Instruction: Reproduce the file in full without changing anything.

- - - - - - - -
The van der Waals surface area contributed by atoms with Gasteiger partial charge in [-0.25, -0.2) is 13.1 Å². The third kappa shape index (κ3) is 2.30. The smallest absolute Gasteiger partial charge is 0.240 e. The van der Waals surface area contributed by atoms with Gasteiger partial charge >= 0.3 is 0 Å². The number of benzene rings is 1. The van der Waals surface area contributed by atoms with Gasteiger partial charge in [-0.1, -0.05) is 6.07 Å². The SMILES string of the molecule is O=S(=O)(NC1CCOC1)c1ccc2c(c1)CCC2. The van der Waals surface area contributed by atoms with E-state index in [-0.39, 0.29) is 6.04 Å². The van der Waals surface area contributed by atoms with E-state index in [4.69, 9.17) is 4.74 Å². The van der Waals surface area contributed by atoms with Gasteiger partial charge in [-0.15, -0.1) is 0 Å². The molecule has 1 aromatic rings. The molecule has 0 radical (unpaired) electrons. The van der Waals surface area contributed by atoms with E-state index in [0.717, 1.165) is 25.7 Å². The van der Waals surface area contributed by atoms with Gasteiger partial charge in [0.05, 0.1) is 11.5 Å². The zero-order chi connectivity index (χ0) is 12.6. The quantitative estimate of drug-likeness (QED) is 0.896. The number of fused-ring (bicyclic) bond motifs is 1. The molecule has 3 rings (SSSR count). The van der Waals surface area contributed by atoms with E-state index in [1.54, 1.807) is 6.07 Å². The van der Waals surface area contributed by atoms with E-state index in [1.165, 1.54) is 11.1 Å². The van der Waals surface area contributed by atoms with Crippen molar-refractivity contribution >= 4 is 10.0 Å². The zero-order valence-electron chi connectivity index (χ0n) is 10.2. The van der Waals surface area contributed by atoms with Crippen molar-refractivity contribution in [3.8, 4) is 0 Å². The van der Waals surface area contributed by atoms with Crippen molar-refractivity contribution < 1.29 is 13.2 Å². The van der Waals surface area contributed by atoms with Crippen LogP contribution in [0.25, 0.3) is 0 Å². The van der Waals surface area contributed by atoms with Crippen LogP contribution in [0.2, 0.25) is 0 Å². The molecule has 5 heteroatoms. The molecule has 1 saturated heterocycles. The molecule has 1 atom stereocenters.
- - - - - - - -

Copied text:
The van der Waals surface area contributed by atoms with Gasteiger partial charge in [-0.25, -0.2) is 13.1 Å². The third kappa shape index (κ3) is 2.30. The smallest absolute Gasteiger partial charge is 0.240 e. The van der Waals surface area contributed by atoms with Gasteiger partial charge >= 0.3 is 0 Å². The number of benzene rings is 1. The van der Waals surface area contributed by atoms with Gasteiger partial charge in [-0.1, -0.05) is 6.07 Å². The SMILES string of the molecule is O=S(=O)(NC1CCOC1)c1ccc2c(c1)CCC2. The van der Waals surface area contributed by atoms with E-state index in [-0.39, 0.29) is 6.04 Å². The van der Waals surface area contributed by atoms with E-state index in [4.69, 9.17) is 4.74 Å². The van der Waals surface area contributed by atoms with Gasteiger partial charge in [-0.15, -0.1) is 0 Å². The molecule has 1 aromatic rings. The molecule has 0 radical (unpaired) electrons. The van der Waals surface area contributed by atoms with E-state index in [0.717, 1.165) is 25.7 Å². The van der Waals surface area contributed by atoms with Gasteiger partial charge in [0.05, 0.1) is 11.5 Å². The zero-order chi connectivity index (χ0) is 12.6. The quantitative estimate of drug-likeness (QED) is 0.896. The number of fused-ring (bicyclic) bond motifs is 1. The molecule has 3 rings (SSSR count). The van der Waals surface area contributed by atoms with E-state index in [1.54, 1.807) is 6.07 Å². The van der Waals surface area contributed by atoms with E-state index in [1.165, 1.54) is 11.1 Å². The van der Waals surface area contributed by atoms with Crippen molar-refractivity contribution >= 4 is 10.0 Å². The zero-order valence-electron chi connectivity index (χ0n) is 10.2. The van der Waals surface area contributed by atoms with Crippen molar-refractivity contribution in [3.8, 4) is 0 Å². The van der Waals surface area contributed by atoms with Crippen molar-refractivity contribution < 1.29 is 13.2 Å². The van der Waals surface area contributed by atoms with Crippen LogP contribution in [0.25, 0.3) is 0 Å². The van der Waals surface area contributed by atoms with Crippen LogP contribution in [0.2, 0.25) is 0 Å². The molecule has 5 heteroatoms. The molecule has 1 saturated heterocycles. The molecule has 1 atom stereocenters.